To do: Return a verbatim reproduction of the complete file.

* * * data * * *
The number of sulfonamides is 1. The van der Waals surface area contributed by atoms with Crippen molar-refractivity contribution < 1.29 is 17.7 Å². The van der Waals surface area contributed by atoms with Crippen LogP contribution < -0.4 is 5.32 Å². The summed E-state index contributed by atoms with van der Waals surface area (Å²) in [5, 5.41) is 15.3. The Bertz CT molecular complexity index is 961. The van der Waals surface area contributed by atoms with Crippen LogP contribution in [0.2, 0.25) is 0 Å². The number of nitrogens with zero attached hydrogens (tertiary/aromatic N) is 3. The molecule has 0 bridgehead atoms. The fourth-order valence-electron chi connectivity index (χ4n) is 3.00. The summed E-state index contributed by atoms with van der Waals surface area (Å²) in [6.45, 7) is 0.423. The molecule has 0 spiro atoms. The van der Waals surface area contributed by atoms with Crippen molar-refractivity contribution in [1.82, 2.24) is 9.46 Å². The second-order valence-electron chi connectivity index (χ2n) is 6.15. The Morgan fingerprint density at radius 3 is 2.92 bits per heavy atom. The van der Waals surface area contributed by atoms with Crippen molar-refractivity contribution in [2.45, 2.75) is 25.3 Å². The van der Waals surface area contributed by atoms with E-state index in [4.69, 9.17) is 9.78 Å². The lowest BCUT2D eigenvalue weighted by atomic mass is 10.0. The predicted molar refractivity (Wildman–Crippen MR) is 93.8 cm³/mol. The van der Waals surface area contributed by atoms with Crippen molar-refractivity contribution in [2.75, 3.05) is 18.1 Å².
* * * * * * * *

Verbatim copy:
The number of sulfonamides is 1. The van der Waals surface area contributed by atoms with Crippen molar-refractivity contribution < 1.29 is 17.7 Å². The van der Waals surface area contributed by atoms with Crippen LogP contribution < -0.4 is 5.32 Å². The summed E-state index contributed by atoms with van der Waals surface area (Å²) in [5, 5.41) is 15.3. The Bertz CT molecular complexity index is 961. The van der Waals surface area contributed by atoms with Crippen LogP contribution in [0.2, 0.25) is 0 Å². The number of nitrogens with zero attached hydrogens (tertiary/aromatic N) is 3. The molecule has 0 bridgehead atoms. The fourth-order valence-electron chi connectivity index (χ4n) is 3.00. The summed E-state index contributed by atoms with van der Waals surface area (Å²) in [6.45, 7) is 0.423. The molecule has 0 spiro atoms. The van der Waals surface area contributed by atoms with Crippen molar-refractivity contribution in [1.82, 2.24) is 9.46 Å². The second-order valence-electron chi connectivity index (χ2n) is 6.15. The Morgan fingerprint density at radius 3 is 2.92 bits per heavy atom. The van der Waals surface area contributed by atoms with Crippen molar-refractivity contribution in [2.45, 2.75) is 25.3 Å². The van der Waals surface area contributed by atoms with E-state index in [4.69, 9.17) is 9.78 Å². The lowest BCUT2D eigenvalue weighted by atomic mass is 10.0. The predicted molar refractivity (Wildman–Crippen MR) is 93.8 cm³/mol. The van der Waals surface area contributed by atoms with Crippen molar-refractivity contribution in [2.75, 3.05) is 18.1 Å².